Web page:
Yes. Team have to help me if we'd actually disclose anything. But what I would tell you is is that there are some tests to get into the second round the most material of which is a 25% drop in revenue over linked quarter. And many of our clients are not able to meet that test. So that's sort of good news, bad news. But I would say that at this point the volume would be off from what it was the first round.

William Wallace -- Raymond James -- Analyst

Okay. Not willing to maybe quantify that. It seems like from a lot of the banks that have been reporting some have suggested maybe as much as 50% but others have thought that it could come in closer to 20% 30%. Do you have a sense to maybe within that range or it's not?

Brett Pharr -- Co-President and Chief Operating Officer of MetaBank

I'd say that 50% is a directionally correct number to kind of work with.

William Wallace -- Raymond James -- Analyst

Okay. Okay. Thanks. And then just a housekeeping question as it relates to PPP. Can you give us the net interest income impact or the net interest margin impact from the program in the first quarter?

Glen Herrick -- Executive Vice President and Chief Financial Officer of Meta Financial Group, Inc. and MetaBank

It's just a couple of basis points from PPP. It's really our impact on net interest margin is far outweighed by the impacts of these EIP deposits.

William Wallace -- Raymond James -- Analyst

Yes. Yes. And so that's actually that I'm looking at my model and thinking that trying to forecast that net interest margin might be a meaningless exercise with all of the noise. Maybe...

Glen Herrick -- Executive Vice President and Chief Financial Officer of Meta Financial Group, Inc. and MetaBank

It's going, yes NIM is going to be noisy throughout the rest of 2021. And so a cleaner ways just probably to start with the loan balances and where those go and the securities balances and build from there we're going to hold a big chunk of the EIP direct stimulus in cash. So that's going to be sitting there just earning ten basis points.

William Wallace -- Raymond James -- Analyst

And I'm wondering now the rate of decline in the first round of EIP has slowed pretty dramatically here in the last, it looks like three to six months. And what's the decision matrix as to whether or not it makes sense to take some of that cash and move it into the bond portfolio maybe later it or keep it all short and pick up a few extra dollars in net interest income if you have to keep it how are you thinking about that?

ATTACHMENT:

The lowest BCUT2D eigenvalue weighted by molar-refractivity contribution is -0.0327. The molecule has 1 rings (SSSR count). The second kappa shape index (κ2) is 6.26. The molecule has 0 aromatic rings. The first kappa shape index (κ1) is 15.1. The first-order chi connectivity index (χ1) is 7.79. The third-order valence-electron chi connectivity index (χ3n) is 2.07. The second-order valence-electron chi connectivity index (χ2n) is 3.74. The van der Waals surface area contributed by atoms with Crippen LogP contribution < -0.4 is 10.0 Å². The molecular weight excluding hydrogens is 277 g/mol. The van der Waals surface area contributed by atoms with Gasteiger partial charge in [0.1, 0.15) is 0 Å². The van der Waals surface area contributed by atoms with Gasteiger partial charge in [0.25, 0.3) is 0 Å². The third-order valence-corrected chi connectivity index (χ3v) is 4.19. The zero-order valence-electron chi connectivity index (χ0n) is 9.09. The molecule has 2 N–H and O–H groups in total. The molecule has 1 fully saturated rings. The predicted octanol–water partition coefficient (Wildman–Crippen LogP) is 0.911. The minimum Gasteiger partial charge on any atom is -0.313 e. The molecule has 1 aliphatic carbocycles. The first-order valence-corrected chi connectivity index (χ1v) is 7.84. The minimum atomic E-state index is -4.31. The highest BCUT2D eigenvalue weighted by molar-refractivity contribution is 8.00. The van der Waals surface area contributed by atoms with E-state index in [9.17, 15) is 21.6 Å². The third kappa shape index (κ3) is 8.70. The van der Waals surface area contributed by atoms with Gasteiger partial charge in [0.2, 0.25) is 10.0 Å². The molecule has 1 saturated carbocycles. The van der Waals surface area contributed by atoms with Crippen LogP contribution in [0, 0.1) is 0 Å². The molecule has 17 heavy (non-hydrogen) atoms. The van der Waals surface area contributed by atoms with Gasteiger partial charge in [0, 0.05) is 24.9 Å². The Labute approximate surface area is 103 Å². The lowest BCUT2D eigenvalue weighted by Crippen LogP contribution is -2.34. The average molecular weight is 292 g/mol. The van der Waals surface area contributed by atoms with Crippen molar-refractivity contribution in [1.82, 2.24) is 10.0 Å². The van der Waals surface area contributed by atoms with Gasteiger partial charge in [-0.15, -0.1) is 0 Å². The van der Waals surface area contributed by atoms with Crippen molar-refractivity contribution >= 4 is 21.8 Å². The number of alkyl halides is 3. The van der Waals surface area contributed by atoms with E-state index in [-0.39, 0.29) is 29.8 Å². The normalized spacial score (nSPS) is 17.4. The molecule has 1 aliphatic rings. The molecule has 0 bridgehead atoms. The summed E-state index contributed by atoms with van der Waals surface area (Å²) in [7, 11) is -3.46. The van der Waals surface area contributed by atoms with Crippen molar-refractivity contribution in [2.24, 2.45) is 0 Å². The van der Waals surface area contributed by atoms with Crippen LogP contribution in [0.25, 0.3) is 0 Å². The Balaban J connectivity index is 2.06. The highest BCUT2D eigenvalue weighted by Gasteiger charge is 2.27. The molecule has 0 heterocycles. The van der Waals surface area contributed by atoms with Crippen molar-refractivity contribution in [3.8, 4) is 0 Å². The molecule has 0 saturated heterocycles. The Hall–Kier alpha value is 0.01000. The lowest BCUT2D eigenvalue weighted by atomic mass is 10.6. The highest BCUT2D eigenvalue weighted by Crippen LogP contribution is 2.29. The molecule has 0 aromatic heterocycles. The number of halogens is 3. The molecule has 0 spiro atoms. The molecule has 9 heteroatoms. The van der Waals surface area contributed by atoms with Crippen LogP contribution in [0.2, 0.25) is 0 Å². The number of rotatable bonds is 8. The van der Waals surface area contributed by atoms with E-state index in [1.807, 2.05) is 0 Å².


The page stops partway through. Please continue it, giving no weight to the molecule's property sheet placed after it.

Glen Herrick -- Executive Vice President and Chief Financial Officer of Meta Financial Group, Inc. and MetaBank

Yes. A number of factors in there Wally. So, a lot of the lot of deposits that you see hanging around from the first stimulus last spring are still cards that have been unactivated. And so we continue discussions with our partners on that program. And when the plan was rushed out I don't think Congress ever anticipated that folks wouldn't actually take the money and use it. So, those discussions continue and as well as some of our regulatory waivers on leverage ratios call for us to keep that in cash which is why our risk-based ratios aren't moving. So, that said we do have excess liquidity. We're looking at options in securities and other ways to use that powder. That being said we also don't want to lock in too much interest rate risk but we'll deploy some of it.

William Wallace -- Raymond James -- Analyst

Okay.

Brad Hanson -- President and Chief Executive Officer of Meta Financial Group and Co-President and Chief Executive

And I would just state that the unactivated cards are still activating from last May's release of cards. So we're still seeing some activations on a daily basis albeit small. And at some point if that slows down or stops all together one of the considerations is that money if it never does get accepted we don't get it. We have to give it back to the government. So, we don't want to tie that up too long term.

William Wallace -- Raymond James -- Analyst

Understood. Thank you. That's all I have. I appreciate your time. Thank you.

Operator

[Operator Closing Remarks]

Duration: 41 minutes

Call participants:

Brittany Kelley Elsasser -- Director of Investor Relations

Brad Hanson -- President and Chief Executive Officer of Meta Financial Group and Co-President and Chief Executive

Brett Pharr -- Co-President and Chief Operating Officer of MetaBank

Glen Herrick -- Executive Vice President and Chief Financial Officer of Meta Financial Group, Inc. and MetaBank

Steve Moss -- B. Riley Securities -- Analyst

Michael Perito -- KBW -- Analyst

Frank Schiraldi -- Piper Sandler -- Analyst

William Wallace -- Raymond James -- Analyst